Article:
CH: Actually, the introduction was the hard part, and it has relevance to everything we’re talking about today. It occurs to me that it’s all about context. The process for innovation in the book is only useful if you understand what it’s for and why it’s a good thing. Which is what the intro tries to do. Without that context, it’s just like another 10-step program, and it’s meaningless because you don’t know how it relates to you or how to use it. We as designers say we solve problems. But unless the solution works in the context of the company’s objectives, in the context of the audiences’ interests and means, it’s not a good solution.

The latest in a series of ads for Creative Edge Parties. “The fancy chickens take off on their egg logo, and have come to represent their clients. The headline says, ‘Don’t despair if you have not yet worked with new york’s best caterer.’ The positioning line, which we don’t always use on ads is ‘Not just another chicken dinner.’” PHOTOGRAPHY: Stephen Green-Armitage.
My friend Paul Polak, who founded an organization that helps people earn their way out of poverty, talks about products that are designed for poor people. If an irrigation system for a farmer’s field is the most exquisite thing ever designed, but it costs $2,000 and the farmer makes $300 a year, then it doesn’t work in the context in which it is needed. But the point is that you have to really work to understand that there are contexts out there other than your own. And that’s where the awareness and interest in the larger world come in.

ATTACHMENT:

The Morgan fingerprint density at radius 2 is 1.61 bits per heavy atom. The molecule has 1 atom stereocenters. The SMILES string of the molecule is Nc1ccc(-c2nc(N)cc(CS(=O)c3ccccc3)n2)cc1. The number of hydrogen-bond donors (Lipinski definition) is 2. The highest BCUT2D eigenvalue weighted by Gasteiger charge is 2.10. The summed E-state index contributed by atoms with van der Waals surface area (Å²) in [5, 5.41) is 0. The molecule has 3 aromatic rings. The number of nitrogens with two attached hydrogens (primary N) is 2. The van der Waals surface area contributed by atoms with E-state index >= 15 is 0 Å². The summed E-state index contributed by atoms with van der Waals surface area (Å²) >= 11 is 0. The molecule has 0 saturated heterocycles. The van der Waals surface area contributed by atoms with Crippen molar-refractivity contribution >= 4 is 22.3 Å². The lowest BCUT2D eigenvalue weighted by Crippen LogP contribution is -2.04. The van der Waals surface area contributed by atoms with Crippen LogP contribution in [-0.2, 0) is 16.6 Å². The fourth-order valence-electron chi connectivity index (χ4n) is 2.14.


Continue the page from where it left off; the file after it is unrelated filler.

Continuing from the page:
The same thing applied to the Ideas That Matter entries. It was important for the designers who entered to understand and be relevant to the context in which their work will be seen. Many designers submitted proposals saying they wanted to design a poster campaign, with no thought as to what it would say, where it would hang, who would hang it, or what someone was supposed to do when they saw it. They just wanted to design a poster.